P.S. Usually, when I'm in the middle of heavy due diligence review, I'll book a conference room for a couple of afternoons in a row, put on some headphones and go in there to read/spread shit out.

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Sep 4, 2018

Since you mentioned "balance sheet "lending, what other kind of lending are there? I thought it was implied that if you are lending, it is from a bank/financial co.'s balance sheet?

Sep 4, 2018

Usually lenders fall into 3 broad categories - balance sheet (those who make the loan and retain them), CMBS (loan is made and then sold into a trust via securitization), and Agency (loan is made and then sold to a GSE).

Sep 6, 2018

CMBS

Nov 25, 2018

how many deals are you usually managing at the same time?

Nov 30, 2018

Hi Inspired,

You're question is a little too vague. To put it in a finance perspective you just asked "I want to buy XYZ company, where does one begin?" or "I want to build a house, where does one begin"

Begin from where? We obviously cant type of the whole process in one post (whole text books cover this and not even in good detail), If you have some more specific questions I'm sure we can help!

Nov 25, 2018

My team closes around 20 deals a year and there are 2 of us in AM/Closing. Our average closing takes about a month so I usually end up with 2 at a time (one will be kicking off just before the other closes). This year was a bit lumpy on the production side so I spent Mar to Jun with no closings and am handing 4 right now with the year end rush.

Nov 30, 2018

Its all problem solving, you need know the problem in order to solve it

Nov 30, 2018

If you are the money. You hire someone that can implement the strategy, likely a well know management company that has value add abilities.

Aug 20, 2018

Reps. The more repetitions you get, the better you'll be. It's something you pick up over time and lots and lots of reps. If you seem lost now that's ok.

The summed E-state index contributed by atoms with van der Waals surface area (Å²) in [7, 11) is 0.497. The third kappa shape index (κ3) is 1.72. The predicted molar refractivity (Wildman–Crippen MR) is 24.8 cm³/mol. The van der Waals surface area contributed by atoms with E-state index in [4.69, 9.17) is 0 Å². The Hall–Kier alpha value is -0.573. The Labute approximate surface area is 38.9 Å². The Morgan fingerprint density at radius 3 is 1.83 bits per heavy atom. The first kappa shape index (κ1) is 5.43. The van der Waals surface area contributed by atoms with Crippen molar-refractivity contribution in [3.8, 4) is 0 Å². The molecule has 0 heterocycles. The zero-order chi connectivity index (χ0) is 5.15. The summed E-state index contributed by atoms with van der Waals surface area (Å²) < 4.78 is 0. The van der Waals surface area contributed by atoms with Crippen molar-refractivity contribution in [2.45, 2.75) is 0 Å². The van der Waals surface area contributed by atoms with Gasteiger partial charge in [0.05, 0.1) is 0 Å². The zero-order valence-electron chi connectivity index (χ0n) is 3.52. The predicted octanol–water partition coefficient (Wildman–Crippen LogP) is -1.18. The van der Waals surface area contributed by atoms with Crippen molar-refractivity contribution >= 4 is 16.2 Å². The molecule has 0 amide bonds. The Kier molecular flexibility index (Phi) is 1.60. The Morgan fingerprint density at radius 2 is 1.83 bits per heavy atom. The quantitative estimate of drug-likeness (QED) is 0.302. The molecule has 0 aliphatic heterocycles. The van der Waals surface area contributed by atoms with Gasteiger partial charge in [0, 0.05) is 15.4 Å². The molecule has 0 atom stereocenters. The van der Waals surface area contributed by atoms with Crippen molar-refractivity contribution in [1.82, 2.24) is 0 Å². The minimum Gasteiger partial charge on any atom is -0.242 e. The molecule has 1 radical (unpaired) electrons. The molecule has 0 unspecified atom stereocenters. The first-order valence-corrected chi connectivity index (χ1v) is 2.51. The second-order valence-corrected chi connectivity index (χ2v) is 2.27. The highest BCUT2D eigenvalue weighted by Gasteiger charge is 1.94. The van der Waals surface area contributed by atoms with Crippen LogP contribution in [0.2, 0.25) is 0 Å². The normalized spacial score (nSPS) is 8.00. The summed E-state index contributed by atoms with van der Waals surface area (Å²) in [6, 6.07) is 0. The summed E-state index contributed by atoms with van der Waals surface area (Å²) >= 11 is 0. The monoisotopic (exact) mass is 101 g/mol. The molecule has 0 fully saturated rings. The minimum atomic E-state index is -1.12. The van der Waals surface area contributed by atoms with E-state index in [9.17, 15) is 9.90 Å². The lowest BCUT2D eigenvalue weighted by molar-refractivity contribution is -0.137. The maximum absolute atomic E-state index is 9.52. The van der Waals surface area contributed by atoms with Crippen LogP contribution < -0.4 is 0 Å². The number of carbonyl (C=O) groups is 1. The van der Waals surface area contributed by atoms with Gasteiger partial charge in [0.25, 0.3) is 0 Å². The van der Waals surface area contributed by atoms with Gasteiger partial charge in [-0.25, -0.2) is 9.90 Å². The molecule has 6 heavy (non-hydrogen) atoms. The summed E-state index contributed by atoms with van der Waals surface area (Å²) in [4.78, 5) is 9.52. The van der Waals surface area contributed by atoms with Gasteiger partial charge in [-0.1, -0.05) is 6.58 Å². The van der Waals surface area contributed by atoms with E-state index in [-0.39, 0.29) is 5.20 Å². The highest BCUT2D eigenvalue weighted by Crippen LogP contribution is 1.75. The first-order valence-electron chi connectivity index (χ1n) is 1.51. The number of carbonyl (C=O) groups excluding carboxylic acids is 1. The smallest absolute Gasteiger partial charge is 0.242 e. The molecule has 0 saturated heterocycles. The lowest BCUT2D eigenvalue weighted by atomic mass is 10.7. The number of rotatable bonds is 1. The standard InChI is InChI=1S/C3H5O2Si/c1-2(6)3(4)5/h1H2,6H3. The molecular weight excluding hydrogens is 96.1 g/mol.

Sep 6, 2018

Second this. I work on the lp equity side and when I first started, my md said it takes 5-6 deals before the fog even begins to lift. The biggest thing I struggled with was figuring out how far to get into the weeds. Best rule of thumb i found is to shoot for a 30k ft view of everything and to lean on legal, insurance reviewers, and other players in the process to check your blind spots.

Sep 7, 2018

thats helpful to know. the debt fund i work at does so many complicated and hairy deals, so i'm sure a level of repetition will surely help with having a general framework but each deal is so unique that i feel like i'm always going to be running a little blind hahah

Sep 5, 2018

For those of you in RE Debt, how long does it typically take for you to close a deal from kickoff to closing?

Sep 6, 2018

Can range anywhere from 30-45+ days

Sep 6, 2018

How often do you manage to get deals done in 30 days or less and what level of diligence do you do?

I feel like i've been seeing a lot of request for 3 week closings lately and I just can't understand how to do a full diligence and underwriting that quickly (while managing more than one deal lol)

Sep 8, 2018

3 - 4 weeks isn't unheard of if the Sponsor already has docs/is known to the Lender (or they don't hire crazy lawyers). I've done closings with a known Sponsor in as little as 2 weeks (this was an acquisition where the Sponsor already had third parties that were acceptable to us as Lender).

However, I will say that this year, it seems like every closing I've worked on has taken longer and longer. The last two closings that I've worked on both took closer to 3 months to get everything sorted and closed.

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Sep 18, 2018